James, however, remarked that these partial tetrahedra (more accurately known as ‘diamond graphs’) are not too surprising, since they’re just a pair of people with two NTMFs who haven’t met each other.

          Vishal remarked how NTMF triples and counter-unique quadruples are special cases of the general idea of a set of n people such that every k-set has met but no (k+1)-set has met (where 1 < k < n, for non-triviality).

          • Edward says:

            I’m afraid I don’t remember which Evie Sam means…

            Another “almost” tetrahedron involving me (and possibly a full tetrahedron, I’m not sure) is Me – Hunter Spink – Jordan Millar – Yunwoo Lee. There may be others.

          • Andrew Carlotti says:

            What shape should that give Ed, and what are the circumstances causing it? The only bits I know of are an edge for you and Jordan, and a possible face for Hunter, Jordan and Yunwoo (all three were at IMO 2011, but may not have met together at any stage).

        • Graham White says:

          All of the elements of that involving me are correct – all three edges exist and none of the three faces do. (I do not specifically remember meeting Ceri at that particular IMO, but agree that I probably did).

          • apgoucher says:

            Perfect! The other edges are certain based on the evidence given by Carlotti, so we need only verify that the face {David Vasak, Ceri Fiddes, Paul Russell} does not exist. I’ll go ahead and ask him…

    • Andrew Carlotti says:

      I am now allowed to tell you my idea for where another CUNTMF may be found. My original set of people doesn’t work, but I expect that it may be modifiable so that it does work. It is based around maths stuff, and cipher challenge prize-giving ceremonies.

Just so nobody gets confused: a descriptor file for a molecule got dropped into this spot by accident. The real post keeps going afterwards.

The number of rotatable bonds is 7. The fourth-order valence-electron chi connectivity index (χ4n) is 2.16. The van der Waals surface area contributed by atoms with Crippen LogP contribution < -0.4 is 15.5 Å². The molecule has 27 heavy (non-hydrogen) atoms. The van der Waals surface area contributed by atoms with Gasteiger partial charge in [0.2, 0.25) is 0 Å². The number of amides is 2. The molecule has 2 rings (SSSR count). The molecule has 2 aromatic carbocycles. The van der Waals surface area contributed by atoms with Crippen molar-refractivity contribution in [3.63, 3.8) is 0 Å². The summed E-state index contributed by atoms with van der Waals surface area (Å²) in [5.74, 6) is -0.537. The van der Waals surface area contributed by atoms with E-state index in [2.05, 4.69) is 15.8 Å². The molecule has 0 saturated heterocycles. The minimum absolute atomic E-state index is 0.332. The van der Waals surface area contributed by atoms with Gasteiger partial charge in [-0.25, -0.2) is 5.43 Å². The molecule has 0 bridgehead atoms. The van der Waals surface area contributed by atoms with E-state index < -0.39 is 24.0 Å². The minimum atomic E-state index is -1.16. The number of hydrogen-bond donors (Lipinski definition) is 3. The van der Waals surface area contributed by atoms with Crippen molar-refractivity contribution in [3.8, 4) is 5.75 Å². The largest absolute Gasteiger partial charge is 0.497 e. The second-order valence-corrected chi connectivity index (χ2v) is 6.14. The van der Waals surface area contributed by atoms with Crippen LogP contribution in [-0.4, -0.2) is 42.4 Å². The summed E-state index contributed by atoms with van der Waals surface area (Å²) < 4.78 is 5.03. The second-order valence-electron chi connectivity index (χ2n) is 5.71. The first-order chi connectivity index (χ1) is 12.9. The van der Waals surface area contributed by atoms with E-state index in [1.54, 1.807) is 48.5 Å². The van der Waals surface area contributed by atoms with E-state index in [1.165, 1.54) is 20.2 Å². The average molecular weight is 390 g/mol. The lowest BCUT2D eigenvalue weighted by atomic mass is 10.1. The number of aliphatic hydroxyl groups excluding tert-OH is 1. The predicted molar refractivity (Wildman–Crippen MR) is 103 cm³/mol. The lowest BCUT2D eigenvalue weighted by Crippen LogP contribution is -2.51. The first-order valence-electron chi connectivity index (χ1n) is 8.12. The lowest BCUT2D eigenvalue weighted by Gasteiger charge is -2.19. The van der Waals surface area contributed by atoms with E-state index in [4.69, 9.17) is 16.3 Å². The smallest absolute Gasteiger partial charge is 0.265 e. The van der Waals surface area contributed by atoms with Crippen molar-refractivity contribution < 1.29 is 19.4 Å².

Graham Niblo (head of maths at Southhampton, and organizer (I think) of the cipher challenge), has met (Florence Salter/Natalie Behague/Vishal Patil) at the prize-giving ceremony last year, and will meet (Daniel Hu/Andrew Carlotti) at the ceremony this year. A fourth person can probably be found who has met him either at a prize-giving ceremony or who knows him through university, and who has met two of the other people above, on separate occasions.
      I had been considering the set Graham Niblo, Andrew Carlotti, Florence Salter and Alex (Luke) Betts, but Luke, while invited to the ceremony four years ago, did not actually go, and I didn’t bother to find out whether he had met Florence, or whether he had met us both at the Royal Society this year.

      • Andrew Carlotti says:

        Also, despite having “complete knowledge of the information you’re not allowed to reveal to me”, Adam seems to have in fact known nothing about it.

      • apgoucher says:

        Florence Salter has almost certainly met Lex Betts at TCC, and not in the presence of Carlotti or Graham Niblo, so I can confirm that this tetrahedron exists. Well done.

        • Andrew Carlotti says:

          Did you not read it properly? The tetrahedron does not exist because neither Luke nor I (as it happens) have met Graham.

  2. ggendler says: